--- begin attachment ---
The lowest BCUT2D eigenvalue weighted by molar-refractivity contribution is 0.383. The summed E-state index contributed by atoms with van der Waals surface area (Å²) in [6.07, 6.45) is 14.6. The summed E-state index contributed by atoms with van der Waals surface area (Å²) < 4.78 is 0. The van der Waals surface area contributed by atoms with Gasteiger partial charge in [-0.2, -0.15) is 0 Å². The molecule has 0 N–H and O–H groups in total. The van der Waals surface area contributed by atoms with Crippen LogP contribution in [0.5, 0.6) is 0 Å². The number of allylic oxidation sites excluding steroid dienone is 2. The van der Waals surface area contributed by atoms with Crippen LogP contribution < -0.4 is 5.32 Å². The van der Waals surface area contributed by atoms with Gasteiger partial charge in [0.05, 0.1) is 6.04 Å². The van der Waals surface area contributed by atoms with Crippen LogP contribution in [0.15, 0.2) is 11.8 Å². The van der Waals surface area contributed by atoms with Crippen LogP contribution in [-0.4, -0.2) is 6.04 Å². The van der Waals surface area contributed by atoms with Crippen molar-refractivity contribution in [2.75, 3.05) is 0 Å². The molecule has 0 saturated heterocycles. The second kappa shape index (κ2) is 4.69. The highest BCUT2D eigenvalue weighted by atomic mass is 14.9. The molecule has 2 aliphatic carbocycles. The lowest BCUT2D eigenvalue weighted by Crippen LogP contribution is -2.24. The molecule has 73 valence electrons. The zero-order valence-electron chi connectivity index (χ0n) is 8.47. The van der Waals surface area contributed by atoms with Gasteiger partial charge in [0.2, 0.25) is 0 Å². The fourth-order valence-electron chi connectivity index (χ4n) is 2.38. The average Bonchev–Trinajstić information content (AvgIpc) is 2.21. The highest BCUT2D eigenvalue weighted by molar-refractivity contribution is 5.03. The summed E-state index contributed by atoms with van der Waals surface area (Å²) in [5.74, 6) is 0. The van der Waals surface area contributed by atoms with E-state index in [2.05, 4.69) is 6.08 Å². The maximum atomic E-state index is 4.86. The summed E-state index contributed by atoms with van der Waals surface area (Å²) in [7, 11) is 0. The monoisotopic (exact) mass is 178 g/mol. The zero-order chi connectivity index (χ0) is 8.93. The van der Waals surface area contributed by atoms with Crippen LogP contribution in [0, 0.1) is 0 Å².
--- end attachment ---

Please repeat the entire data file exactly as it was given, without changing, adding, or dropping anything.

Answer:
The lowest BCUT2D eigenvalue weighted by molar-refractivity contribution is 0.383. The summed E-state index contributed by atoms with van der Waals surface area (Å²) in [6.07, 6.45) is 14.6. The summed E-state index contributed by atoms with van der Waals surface area (Å²) < 4.78 is 0. The van der Waals surface area contributed by atoms with Gasteiger partial charge in [-0.2, -0.15) is 0 Å². The molecule has 0 N–H and O–H groups in total. The van der Waals surface area contributed by atoms with Crippen LogP contribution in [0.5, 0.6) is 0 Å². The number of allylic oxidation sites excluding steroid dienone is 2. The van der Waals surface area contributed by atoms with Crippen LogP contribution < -0.4 is 5.32 Å². The van der Waals surface area contributed by atoms with Gasteiger partial charge in [0.05, 0.1) is 6.04 Å². The van der Waals surface area contributed by atoms with Crippen LogP contribution in [0.15, 0.2) is 11.8 Å². The van der Waals surface area contributed by atoms with Crippen LogP contribution in [-0.4, -0.2) is 6.04 Å². The van der Waals surface area contributed by atoms with Crippen molar-refractivity contribution in [2.75, 3.05) is 0 Å². The molecule has 0 saturated heterocycles. The second kappa shape index (κ2) is 4.69. The highest BCUT2D eigenvalue weighted by atomic mass is 14.9. The molecule has 2 aliphatic carbocycles. The lowest BCUT2D eigenvalue weighted by Crippen LogP contribution is -2.24. The molecule has 73 valence electrons. The zero-order valence-electron chi connectivity index (χ0n) is 8.47. The van der Waals surface area contributed by atoms with Gasteiger partial charge in [0.2, 0.25) is 0 Å². The fourth-order valence-electron chi connectivity index (χ4n) is 2.38. The average Bonchev–Trinajstić information content (AvgIpc) is 2.21. The highest BCUT2D eigenvalue weighted by molar-refractivity contribution is 5.03. The summed E-state index contributed by atoms with van der Waals surface area (Å²) in [5.74, 6) is 0. The van der Waals surface area contributed by atoms with E-state index in [2.05, 4.69) is 6.08 Å². The maximum atomic E-state index is 4.86. The summed E-state index contributed by atoms with van der Waals surface area (Å²) in [7, 11) is 0. The monoisotopic (exact) mass is 178 g/mol. The zero-order chi connectivity index (χ0) is 8.93. The van der Waals surface area contributed by atoms with Crippen LogP contribution in [0, 0.1) is 0 Å².